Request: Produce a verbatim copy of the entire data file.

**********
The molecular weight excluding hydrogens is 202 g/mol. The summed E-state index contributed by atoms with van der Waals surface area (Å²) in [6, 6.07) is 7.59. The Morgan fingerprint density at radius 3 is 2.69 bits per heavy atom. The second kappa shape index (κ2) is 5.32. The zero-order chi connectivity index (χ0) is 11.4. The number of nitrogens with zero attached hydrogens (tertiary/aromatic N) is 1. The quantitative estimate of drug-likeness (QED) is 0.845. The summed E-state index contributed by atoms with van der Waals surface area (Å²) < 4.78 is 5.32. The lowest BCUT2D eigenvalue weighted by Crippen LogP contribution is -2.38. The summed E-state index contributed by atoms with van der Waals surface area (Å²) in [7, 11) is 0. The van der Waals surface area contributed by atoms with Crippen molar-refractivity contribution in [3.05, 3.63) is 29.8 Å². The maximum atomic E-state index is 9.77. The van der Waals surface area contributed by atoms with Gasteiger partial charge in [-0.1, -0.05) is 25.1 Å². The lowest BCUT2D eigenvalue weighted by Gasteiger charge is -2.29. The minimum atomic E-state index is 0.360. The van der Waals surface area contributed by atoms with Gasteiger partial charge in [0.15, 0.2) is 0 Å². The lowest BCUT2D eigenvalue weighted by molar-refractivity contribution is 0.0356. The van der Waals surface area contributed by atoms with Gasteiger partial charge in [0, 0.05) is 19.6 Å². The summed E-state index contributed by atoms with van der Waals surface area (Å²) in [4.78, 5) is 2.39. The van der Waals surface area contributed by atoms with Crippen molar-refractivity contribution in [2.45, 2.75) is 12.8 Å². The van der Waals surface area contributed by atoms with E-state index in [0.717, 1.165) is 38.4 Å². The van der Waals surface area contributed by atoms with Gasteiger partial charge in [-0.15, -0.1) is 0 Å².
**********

The molecular weight excluding hydrogens is 202 g/mol. The summed E-state index contributed by atoms with van der Waals surface area (Å²) in [6, 6.07) is 7.59. The Morgan fingerprint density at radius 3 is 2.69 bits per heavy atom. The second kappa shape index (κ2) is 5.32. The zero-order chi connectivity index (χ0) is 11.4. The number of nitrogens with zero attached hydrogens (tertiary/aromatic N) is 1. The quantitative estimate of drug-likeness (QED) is 0.845. The summed E-state index contributed by atoms with van der Waals surface area (Å²) < 4.78 is 5.32. The lowest BCUT2D eigenvalue weighted by Crippen LogP contribution is -2.38. The summed E-state index contributed by atoms with van der Waals surface area (Å²) in [7, 11) is 0. The van der Waals surface area contributed by atoms with Crippen molar-refractivity contribution in [3.05, 3.63) is 29.8 Å². The maximum atomic E-state index is 9.77. The van der Waals surface area contributed by atoms with Gasteiger partial charge in [-0.1, -0.05) is 25.1 Å². The lowest BCUT2D eigenvalue weighted by Gasteiger charge is -2.29. The minimum atomic E-state index is 0.360. The van der Waals surface area contributed by atoms with Gasteiger partial charge in [0.15, 0.2) is 0 Å². The lowest BCUT2D eigenvalue weighted by molar-refractivity contribution is 0.0356. The van der Waals surface area contributed by atoms with Gasteiger partial charge in [0, 0.05) is 19.6 Å². The summed E-state index contributed by atoms with van der Waals surface area (Å²) in [4.78, 5) is 2.39. The van der Waals surface area contributed by atoms with Crippen molar-refractivity contribution in [2.45, 2.75) is 12.8 Å². The van der Waals surface area contributed by atoms with E-state index in [0.717, 1.165) is 38.4 Å². The van der Waals surface area contributed by atoms with Gasteiger partial charge in [-0.15, -0.1) is 0 Å².